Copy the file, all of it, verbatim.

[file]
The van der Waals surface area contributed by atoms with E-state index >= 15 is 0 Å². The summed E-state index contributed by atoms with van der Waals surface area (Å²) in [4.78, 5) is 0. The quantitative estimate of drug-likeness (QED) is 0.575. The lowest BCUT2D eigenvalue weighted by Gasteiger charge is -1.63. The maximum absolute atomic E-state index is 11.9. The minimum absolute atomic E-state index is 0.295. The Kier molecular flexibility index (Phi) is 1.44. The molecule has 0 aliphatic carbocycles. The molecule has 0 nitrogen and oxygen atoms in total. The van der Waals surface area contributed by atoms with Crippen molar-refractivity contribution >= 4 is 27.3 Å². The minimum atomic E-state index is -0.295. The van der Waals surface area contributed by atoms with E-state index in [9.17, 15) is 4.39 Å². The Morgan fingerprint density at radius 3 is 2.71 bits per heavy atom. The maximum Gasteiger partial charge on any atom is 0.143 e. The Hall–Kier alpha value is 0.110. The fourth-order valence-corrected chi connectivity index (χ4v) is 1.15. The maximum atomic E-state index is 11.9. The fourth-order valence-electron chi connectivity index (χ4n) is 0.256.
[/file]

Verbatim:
The van der Waals surface area contributed by atoms with E-state index >= 15 is 0 Å². The summed E-state index contributed by atoms with van der Waals surface area (Å²) in [4.78, 5) is 0. The quantitative estimate of drug-likeness (QED) is 0.575. The lowest BCUT2D eigenvalue weighted by Gasteiger charge is -1.63. The maximum absolute atomic E-state index is 11.9. The minimum absolute atomic E-state index is 0.295. The Kier molecular flexibility index (Phi) is 1.44. The molecule has 0 aliphatic carbocycles. The molecule has 0 nitrogen and oxygen atoms in total. The van der Waals surface area contributed by atoms with Crippen molar-refractivity contribution >= 4 is 27.3 Å². The minimum atomic E-state index is -0.295. The van der Waals surface area contributed by atoms with E-state index in [9.17, 15) is 4.39 Å². The Morgan fingerprint density at radius 3 is 2.71 bits per heavy atom. The maximum Gasteiger partial charge on any atom is 0.143 e. The Hall–Kier alpha value is 0.110. The fourth-order valence-corrected chi connectivity index (χ4v) is 1.15. The maximum atomic E-state index is 11.9. The fourth-order valence-electron chi connectivity index (χ4n) is 0.256.